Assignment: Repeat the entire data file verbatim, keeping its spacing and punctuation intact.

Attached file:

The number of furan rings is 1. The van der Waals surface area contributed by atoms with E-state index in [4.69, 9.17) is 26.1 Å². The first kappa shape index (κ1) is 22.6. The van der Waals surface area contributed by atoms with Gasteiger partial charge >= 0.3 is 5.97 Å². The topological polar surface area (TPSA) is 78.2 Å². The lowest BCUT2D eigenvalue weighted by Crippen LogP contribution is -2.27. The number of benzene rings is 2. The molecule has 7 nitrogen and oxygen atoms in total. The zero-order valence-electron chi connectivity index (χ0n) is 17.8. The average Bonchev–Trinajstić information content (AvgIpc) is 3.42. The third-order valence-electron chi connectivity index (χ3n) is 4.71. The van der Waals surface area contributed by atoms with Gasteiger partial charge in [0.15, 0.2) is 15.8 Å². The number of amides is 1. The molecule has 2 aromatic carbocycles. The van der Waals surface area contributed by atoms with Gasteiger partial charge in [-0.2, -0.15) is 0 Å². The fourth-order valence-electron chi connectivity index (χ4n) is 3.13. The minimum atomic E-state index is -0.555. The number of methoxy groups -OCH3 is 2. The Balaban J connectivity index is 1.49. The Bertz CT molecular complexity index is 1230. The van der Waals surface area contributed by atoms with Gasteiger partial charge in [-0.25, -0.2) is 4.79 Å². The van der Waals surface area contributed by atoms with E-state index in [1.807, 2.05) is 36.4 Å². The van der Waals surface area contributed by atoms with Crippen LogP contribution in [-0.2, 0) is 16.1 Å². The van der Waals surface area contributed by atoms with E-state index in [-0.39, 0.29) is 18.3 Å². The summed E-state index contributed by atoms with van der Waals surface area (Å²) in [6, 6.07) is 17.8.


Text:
The number of furan rings is 1. The van der Waals surface area contributed by atoms with E-state index in [4.69, 9.17) is 26.1 Å². The first kappa shape index (κ1) is 22.6. The van der Waals surface area contributed by atoms with Gasteiger partial charge >= 0.3 is 5.97 Å². The topological polar surface area (TPSA) is 78.2 Å². The lowest BCUT2D eigenvalue weighted by Crippen LogP contribution is -2.27. The number of benzene rings is 2. The molecule has 7 nitrogen and oxygen atoms in total. The zero-order valence-electron chi connectivity index (χ0n) is 17.8. The average Bonchev–Trinajstić information content (AvgIpc) is 3.42. The third-order valence-electron chi connectivity index (χ3n) is 4.71. The van der Waals surface area contributed by atoms with Gasteiger partial charge in [0.15, 0.2) is 15.8 Å². The number of amides is 1. The molecule has 2 aromatic carbocycles. The van der Waals surface area contributed by atoms with Gasteiger partial charge in [-0.2, -0.15) is 0 Å². The fourth-order valence-electron chi connectivity index (χ4n) is 3.13. The minimum atomic E-state index is -0.555. The number of methoxy groups -OCH3 is 2. The Balaban J connectivity index is 1.49. The Bertz CT molecular complexity index is 1230. The van der Waals surface area contributed by atoms with Gasteiger partial charge in [-0.25, -0.2) is 4.79 Å². The van der Waals surface area contributed by atoms with E-state index in [1.807, 2.05) is 36.4 Å². The van der Waals surface area contributed by atoms with Crippen LogP contribution in [-0.2, 0) is 16.1 Å². The van der Waals surface area contributed by atoms with E-state index in [-0.39, 0.29) is 18.3 Å². The summed E-state index contributed by atoms with van der Waals surface area (Å²) in [6, 6.07) is 17.8.